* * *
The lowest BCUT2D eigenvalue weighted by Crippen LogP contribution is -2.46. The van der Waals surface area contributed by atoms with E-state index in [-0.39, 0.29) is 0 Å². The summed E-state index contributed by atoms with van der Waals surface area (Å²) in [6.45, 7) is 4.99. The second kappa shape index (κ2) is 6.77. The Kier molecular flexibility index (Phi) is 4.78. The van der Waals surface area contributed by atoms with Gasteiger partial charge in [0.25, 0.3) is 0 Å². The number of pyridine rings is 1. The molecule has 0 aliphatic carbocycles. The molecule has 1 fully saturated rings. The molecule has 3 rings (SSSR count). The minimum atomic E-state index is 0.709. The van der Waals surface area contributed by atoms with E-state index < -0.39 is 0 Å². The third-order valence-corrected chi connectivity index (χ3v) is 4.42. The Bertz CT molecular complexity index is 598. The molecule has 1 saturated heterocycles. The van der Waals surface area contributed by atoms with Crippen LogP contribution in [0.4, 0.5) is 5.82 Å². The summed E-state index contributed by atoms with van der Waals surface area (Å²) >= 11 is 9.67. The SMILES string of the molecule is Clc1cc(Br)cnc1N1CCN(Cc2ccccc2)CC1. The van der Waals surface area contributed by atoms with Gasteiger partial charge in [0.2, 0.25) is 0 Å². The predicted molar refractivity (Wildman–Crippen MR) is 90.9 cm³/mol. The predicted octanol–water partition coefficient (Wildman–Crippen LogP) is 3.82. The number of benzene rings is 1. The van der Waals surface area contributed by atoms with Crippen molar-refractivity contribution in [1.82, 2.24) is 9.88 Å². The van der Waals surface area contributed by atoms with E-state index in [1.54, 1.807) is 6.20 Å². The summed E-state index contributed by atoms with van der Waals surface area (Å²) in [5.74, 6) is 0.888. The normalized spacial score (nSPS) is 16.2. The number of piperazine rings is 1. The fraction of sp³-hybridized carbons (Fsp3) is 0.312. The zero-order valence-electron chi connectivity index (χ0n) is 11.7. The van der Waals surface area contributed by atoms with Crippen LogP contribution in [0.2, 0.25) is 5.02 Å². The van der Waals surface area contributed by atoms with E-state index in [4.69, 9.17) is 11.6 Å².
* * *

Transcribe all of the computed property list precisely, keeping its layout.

The lowest BCUT2D eigenvalue weighted by Crippen LogP contribution is -2.46. The van der Waals surface area contributed by atoms with E-state index in [-0.39, 0.29) is 0 Å². The summed E-state index contributed by atoms with van der Waals surface area (Å²) in [6.45, 7) is 4.99. The second kappa shape index (κ2) is 6.77. The Kier molecular flexibility index (Phi) is 4.78. The van der Waals surface area contributed by atoms with Gasteiger partial charge in [0.25, 0.3) is 0 Å². The number of pyridine rings is 1. The molecule has 0 aliphatic carbocycles. The molecule has 1 fully saturated rings. The molecule has 3 rings (SSSR count). The minimum atomic E-state index is 0.709. The van der Waals surface area contributed by atoms with E-state index < -0.39 is 0 Å². The third-order valence-corrected chi connectivity index (χ3v) is 4.42. The Bertz CT molecular complexity index is 598. The molecule has 1 saturated heterocycles. The van der Waals surface area contributed by atoms with Crippen LogP contribution in [0.4, 0.5) is 5.82 Å². The summed E-state index contributed by atoms with van der Waals surface area (Å²) >= 11 is 9.67. The SMILES string of the molecule is Clc1cc(Br)cnc1N1CCN(Cc2ccccc2)CC1. The van der Waals surface area contributed by atoms with Gasteiger partial charge in [0.2, 0.25) is 0 Å². The predicted molar refractivity (Wildman–Crippen MR) is 90.9 cm³/mol. The predicted octanol–water partition coefficient (Wildman–Crippen LogP) is 3.82. The number of benzene rings is 1. The van der Waals surface area contributed by atoms with Crippen molar-refractivity contribution in [1.82, 2.24) is 9.88 Å². The van der Waals surface area contributed by atoms with E-state index in [1.54, 1.807) is 6.20 Å². The summed E-state index contributed by atoms with van der Waals surface area (Å²) in [5.74, 6) is 0.888. The normalized spacial score (nSPS) is 16.2. The number of piperazine rings is 1. The fraction of sp³-hybridized carbons (Fsp3) is 0.312. The zero-order valence-electron chi connectivity index (χ0n) is 11.7. The van der Waals surface area contributed by atoms with Crippen LogP contribution in [0.2, 0.25) is 5.02 Å². The van der Waals surface area contributed by atoms with E-state index in [4.69, 9.17) is 11.6 Å².